Michelle Holmes, Senior Director at Travel and Transport and head of its loyalty division, shares her perspective on loyalty trends based on her company’s nearly 30 years in financial services and retail loyalty programs. She sees more instant gratification, the importance of brand curation in program engagement, and growing interest in ROI-based program design.
Travel and Transport is one of the leading corporate travel agencies in the US, so how did it come to be a major player in the loyalty field? To hear Michelle Holmes tell it, the story reflects the culture of this employee-owned, Omaha-based company: a deep-seated commitment to listening to customers and empowering employees to meet their needs.
Explains Holmes, Travel and Transport’s loyalty business goes back to 1986, when an enterprising executive with relations in the banking industry created an opportunity to offer travel rewards to banking customers. In the early days of bank card loyalty programs before the Internet, individuals booked airline travel through Travel and Transport’s travel agency using their bank card and mailed receipts to receive a rebate on their credit cards. In the early 1990s, around the time Holmes joined, the company discovered an overlooked niche. “At the time, some programs only offered travel, others only offered merchandise. We thought, why not offer both?” This led to our offering gift cards and then merchandise along with travel. “We do it all based on what our client needs. Some programs focus only on travel, some have no travel. Some include gift cards, merchandise, or an e-gift. We offer all the options.”
Today, she says, her company provides loyalty platforms for credit, debit card, and retail loyalty as well as dealer programs for corporations, to both large and mid-sized companies. Her division helps its clients design and set up programs using its own proprietary reward redemption platform and selection, white-labeled for each program. In addition to offering a highly secure platform designed to meet the most rigorous security requirements, Holmes adds, the company offers “program design based on decades of experience and data, as well as customized redemption platforms, carefully curated rewards that can include the leading brands in air, car, hotel, tours, cruises, VIP tickets and events, and concierge travel, gift cards, merchandise, as well as program management, fulfillment services, and analytics.”
Holmes shares the following insights on what’s happening in loyalty.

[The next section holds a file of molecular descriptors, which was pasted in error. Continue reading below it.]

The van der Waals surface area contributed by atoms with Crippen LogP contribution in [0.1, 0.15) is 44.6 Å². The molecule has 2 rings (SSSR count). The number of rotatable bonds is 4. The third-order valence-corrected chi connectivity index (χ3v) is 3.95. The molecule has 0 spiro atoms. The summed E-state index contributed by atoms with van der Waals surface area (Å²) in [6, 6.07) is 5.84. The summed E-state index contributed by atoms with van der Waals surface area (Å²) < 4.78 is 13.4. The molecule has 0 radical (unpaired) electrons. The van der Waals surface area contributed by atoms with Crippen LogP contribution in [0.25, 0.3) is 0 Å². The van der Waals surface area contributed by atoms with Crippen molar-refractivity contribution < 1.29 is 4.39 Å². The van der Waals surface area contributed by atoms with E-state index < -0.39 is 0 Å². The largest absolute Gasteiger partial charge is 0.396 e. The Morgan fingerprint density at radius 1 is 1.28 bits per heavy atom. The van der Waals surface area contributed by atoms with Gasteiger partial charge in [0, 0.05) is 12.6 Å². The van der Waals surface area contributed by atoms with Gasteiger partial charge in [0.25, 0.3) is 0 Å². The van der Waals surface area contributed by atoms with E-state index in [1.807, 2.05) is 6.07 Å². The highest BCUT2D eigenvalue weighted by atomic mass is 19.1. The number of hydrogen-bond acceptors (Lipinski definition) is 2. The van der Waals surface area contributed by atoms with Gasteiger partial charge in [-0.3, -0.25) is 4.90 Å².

Institutions want more control of their audiences. “While their consumers participate in national credit card loyalty programs, financial and other institutions want to have as much of a relationship as possible with their customers and are looking for ways to expand their own one-to-one communications and engagement.”
More instant gratification. “People tend to be less patient today. Many don’t wish to wait a long time to accumulate points, so we have seen a reduction in the redemption plateaus over the years, and more sprint-type programs. There is much more instant gratification with lower-level rewards.” That said, she adds, “you cannot forget that person who wishes to save for higher level rewards, including travel experiences.”
Program design is critical. “Clients come to loyalty companies like ours for reward curation, redemption, and fulfillment services, when the biggest value we provide is our years of experience seeing what works and doesn’t. The most effective loyalty programs are not transactional, but rather create an emotional connection between customers and the brand that leads to more repeat purchases and referrals. The best results are achieved when organizations connect their loyalty programs to the organization’s overall customer relationship experience and social media activities, whether that be on the retail floor or through the call center. Loyalty programs don’t work as well in isolation.”
Brand names drive success. “Brand names are really important in redemption. Just as there can be a loyalty to the bank card, people are also in tune with certain brands they love. If you are talking about a financial institution credit card, if their reward programs don’t have major brands, they are not as strong. They need to keep the catalog fresh and understand that they have a variety of demographics in their customer base, some redeeming now, or some with the patience to hold out.” She elaborates, “Brands do tell a story. If clients are using the analytical data we provide, they will see that on the transactional report. That’s your key factor to watch.”